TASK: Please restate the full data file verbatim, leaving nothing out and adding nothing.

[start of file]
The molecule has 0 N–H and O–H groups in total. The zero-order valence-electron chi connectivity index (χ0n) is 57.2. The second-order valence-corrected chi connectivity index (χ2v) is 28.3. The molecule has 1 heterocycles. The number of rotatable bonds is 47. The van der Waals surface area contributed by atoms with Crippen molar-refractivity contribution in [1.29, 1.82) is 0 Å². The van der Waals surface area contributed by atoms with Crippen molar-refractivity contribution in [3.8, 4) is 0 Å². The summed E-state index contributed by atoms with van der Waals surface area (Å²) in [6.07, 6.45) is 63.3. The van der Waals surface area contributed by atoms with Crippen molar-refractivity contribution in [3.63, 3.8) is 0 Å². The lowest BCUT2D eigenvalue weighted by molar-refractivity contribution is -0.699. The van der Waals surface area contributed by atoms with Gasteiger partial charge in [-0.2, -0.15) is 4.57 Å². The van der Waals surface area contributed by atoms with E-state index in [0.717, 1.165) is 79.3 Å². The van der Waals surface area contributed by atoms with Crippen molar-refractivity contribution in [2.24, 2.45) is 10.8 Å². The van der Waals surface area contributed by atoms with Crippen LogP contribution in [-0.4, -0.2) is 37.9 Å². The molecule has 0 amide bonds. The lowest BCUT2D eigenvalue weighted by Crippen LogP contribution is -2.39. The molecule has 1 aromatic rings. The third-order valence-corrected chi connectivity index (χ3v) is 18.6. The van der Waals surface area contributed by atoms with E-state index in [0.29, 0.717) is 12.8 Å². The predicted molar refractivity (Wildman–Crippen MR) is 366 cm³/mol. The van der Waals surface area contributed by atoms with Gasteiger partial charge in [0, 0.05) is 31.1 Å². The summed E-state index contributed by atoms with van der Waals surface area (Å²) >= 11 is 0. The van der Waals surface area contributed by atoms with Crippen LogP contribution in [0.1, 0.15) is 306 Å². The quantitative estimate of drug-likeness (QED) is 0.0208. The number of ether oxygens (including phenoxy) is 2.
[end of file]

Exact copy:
The molecule has 0 N–H and O–H groups in total. The zero-order valence-electron chi connectivity index (χ0n) is 57.2. The second-order valence-corrected chi connectivity index (χ2v) is 28.3. The molecule has 1 heterocycles. The number of rotatable bonds is 47. The van der Waals surface area contributed by atoms with Crippen molar-refractivity contribution in [1.29, 1.82) is 0 Å². The van der Waals surface area contributed by atoms with Crippen molar-refractivity contribution in [3.8, 4) is 0 Å². The summed E-state index contributed by atoms with van der Waals surface area (Å²) in [6.07, 6.45) is 63.3. The van der Waals surface area contributed by atoms with Crippen molar-refractivity contribution in [3.63, 3.8) is 0 Å². The lowest BCUT2D eigenvalue weighted by molar-refractivity contribution is -0.699. The van der Waals surface area contributed by atoms with Gasteiger partial charge in [-0.2, -0.15) is 4.57 Å². The van der Waals surface area contributed by atoms with E-state index in [0.717, 1.165) is 79.3 Å². The van der Waals surface area contributed by atoms with Crippen molar-refractivity contribution in [2.24, 2.45) is 10.8 Å². The van der Waals surface area contributed by atoms with Crippen LogP contribution in [-0.4, -0.2) is 37.9 Å². The molecule has 0 amide bonds. The lowest BCUT2D eigenvalue weighted by Crippen LogP contribution is -2.39. The molecule has 1 aromatic rings. The third-order valence-corrected chi connectivity index (χ3v) is 18.6. The van der Waals surface area contributed by atoms with E-state index in [0.29, 0.717) is 12.8 Å². The predicted molar refractivity (Wildman–Crippen MR) is 366 cm³/mol. The van der Waals surface area contributed by atoms with Gasteiger partial charge in [0, 0.05) is 31.1 Å². The summed E-state index contributed by atoms with van der Waals surface area (Å²) >= 11 is 0. The van der Waals surface area contributed by atoms with Crippen LogP contribution in [0.1, 0.15) is 306 Å². The quantitative estimate of drug-likeness (QED) is 0.0208. The number of ether oxygens (including phenoxy) is 2.